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NABU was a god, possibly of West Semitic origin, who became a major divine figure in Babylonia and Assyria of the first millennium bce. He is first mentioned in official Babylonian documents of the time of Hammurabi (c. 1760 bce) and may have been brought to Babylonia by the West Semites, who migrated there in large numbers in 20001800 bce. Nabu was closely aligned with Marduk, whose minister, scribe, and ultimately son he was considered to be. The cult of Nabu began to spread in the Old Babylonian period. He grew in importance, becoming the god of the Ezida temple and the city of Borsippa by the beginning of the first millennium bce. Nabu and Marduk are frequently mentioned together as the major pair of gods in Babylonia. Nabu appears in many personal names, including Nabu-Kudurri-usur (the biblical Nebuchadrezzar), which means "Nabu protect our boundaries." In Assyria, Nabu was revered as one of the most important gods, and his popularity was still increasing at the end of the Assyrian empire.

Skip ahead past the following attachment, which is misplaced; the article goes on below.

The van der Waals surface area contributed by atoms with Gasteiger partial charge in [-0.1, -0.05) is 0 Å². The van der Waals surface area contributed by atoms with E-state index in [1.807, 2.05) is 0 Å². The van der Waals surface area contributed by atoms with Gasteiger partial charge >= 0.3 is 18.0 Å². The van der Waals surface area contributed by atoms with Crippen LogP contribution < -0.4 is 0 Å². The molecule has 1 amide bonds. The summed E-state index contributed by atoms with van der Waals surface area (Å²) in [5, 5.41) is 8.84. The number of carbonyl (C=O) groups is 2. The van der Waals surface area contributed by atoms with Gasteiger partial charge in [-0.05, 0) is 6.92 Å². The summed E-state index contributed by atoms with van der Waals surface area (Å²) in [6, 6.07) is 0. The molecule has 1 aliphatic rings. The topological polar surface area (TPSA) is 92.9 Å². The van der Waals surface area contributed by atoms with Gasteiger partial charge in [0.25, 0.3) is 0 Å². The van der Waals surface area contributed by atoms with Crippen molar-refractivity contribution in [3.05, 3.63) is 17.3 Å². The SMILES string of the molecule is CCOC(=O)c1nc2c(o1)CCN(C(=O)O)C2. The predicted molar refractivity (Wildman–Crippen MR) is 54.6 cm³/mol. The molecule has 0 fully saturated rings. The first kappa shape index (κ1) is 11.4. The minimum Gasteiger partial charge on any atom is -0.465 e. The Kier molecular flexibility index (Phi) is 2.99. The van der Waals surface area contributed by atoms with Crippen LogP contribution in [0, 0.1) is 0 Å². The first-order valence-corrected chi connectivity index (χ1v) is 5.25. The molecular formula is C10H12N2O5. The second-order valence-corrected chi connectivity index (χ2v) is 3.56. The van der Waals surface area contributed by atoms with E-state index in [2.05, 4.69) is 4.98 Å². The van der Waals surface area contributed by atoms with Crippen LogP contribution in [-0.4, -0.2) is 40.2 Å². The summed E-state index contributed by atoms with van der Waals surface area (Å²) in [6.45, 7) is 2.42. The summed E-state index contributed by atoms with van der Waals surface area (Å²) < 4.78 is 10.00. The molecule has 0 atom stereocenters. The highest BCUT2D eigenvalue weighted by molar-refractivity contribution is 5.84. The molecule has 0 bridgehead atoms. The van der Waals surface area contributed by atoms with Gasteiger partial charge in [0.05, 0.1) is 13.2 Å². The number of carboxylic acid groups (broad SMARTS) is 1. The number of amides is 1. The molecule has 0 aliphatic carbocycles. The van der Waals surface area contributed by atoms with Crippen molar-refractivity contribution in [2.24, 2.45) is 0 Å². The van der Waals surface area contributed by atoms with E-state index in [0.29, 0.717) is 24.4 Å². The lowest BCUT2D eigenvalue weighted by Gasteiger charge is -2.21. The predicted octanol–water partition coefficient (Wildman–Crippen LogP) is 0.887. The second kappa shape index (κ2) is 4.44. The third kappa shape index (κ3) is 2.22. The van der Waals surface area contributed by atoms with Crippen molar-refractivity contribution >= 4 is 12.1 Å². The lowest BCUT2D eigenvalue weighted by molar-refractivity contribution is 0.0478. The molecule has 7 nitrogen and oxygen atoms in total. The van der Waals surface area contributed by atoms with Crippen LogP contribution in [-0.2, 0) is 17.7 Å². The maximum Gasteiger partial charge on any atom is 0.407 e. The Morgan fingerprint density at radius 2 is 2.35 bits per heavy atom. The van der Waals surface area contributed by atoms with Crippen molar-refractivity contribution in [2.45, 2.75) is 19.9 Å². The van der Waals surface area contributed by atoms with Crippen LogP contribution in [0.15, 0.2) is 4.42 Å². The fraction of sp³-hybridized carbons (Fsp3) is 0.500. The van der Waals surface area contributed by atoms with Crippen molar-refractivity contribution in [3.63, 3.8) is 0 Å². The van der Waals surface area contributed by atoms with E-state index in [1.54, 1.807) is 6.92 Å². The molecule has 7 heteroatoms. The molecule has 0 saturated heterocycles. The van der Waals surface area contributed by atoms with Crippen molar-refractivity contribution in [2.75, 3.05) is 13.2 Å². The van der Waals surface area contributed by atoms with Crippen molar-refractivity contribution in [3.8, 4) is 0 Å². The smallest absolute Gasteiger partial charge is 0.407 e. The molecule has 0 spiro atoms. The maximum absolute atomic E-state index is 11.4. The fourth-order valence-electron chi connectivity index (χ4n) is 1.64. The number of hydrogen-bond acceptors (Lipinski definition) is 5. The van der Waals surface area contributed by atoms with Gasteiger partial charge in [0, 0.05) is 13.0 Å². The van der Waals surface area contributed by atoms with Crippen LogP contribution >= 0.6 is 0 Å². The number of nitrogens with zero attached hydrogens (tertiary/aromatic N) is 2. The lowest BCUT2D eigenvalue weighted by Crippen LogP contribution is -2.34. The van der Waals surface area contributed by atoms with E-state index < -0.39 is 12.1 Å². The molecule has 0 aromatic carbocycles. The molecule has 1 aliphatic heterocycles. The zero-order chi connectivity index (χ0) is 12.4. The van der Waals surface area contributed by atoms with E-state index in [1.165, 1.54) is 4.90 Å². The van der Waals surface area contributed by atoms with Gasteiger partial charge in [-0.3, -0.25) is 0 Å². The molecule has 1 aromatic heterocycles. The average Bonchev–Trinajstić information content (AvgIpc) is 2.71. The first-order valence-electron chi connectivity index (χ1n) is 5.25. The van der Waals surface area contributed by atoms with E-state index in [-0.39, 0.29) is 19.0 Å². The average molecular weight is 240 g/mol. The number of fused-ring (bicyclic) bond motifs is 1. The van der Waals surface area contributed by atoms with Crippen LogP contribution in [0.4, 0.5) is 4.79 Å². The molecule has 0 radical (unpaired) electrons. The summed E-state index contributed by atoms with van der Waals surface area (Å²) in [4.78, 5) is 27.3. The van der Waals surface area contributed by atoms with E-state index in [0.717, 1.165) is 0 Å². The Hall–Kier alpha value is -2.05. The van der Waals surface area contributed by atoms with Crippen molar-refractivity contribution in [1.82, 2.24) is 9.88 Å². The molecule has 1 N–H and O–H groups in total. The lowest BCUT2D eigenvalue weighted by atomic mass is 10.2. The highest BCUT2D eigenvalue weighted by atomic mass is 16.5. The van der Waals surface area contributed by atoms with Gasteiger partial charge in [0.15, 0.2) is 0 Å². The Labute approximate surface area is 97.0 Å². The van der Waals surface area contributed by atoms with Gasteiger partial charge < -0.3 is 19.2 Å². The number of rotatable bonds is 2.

Nabu appeared in several important cultic festivals of the first millennium bce. The most important was the Akitu, the spring New Year festival, which began when Nabu came in solemn procession from Borsippa to Babylon. The festival celebrated the reign of Marduk, but Nabu's participation was important enough that the absence of the festival during a period of political disturbance was referred to as "when Nabu did not come from Borsippa." He also appeared in the Babylonian celebration of his marriage to Nana and the Assyrian celebration of his marriage to Tashmetum.

Nabu is best known as the god of writing. He was the patron of scribes, displacing Nisaba, who played this role until the Old Babylonian period (18001590 bce). As Marduk's scribe, Nabu was the writer of the tablets of destiny. He was associated with Marduk and Ea and consequently was considered a god of wisdom. By the end of Assyrian history Nabu was also assuming some of the characteristics of the hero figure Ninurta.

See Also

Akitu; Marduk; Ninurta.


For further information on Nabu, see Francesco Pomponio's Nabû: Il culto e la figura di un dio del pantheon babilonese ed assiro (Rome, 1978).

New Sources

Wiseman, D. J., and J. A. Black. Literary Texts from the Temple of Nabû. London, 1996.

Tikva Frymer-Kensky (1987)

Revised Bibliography

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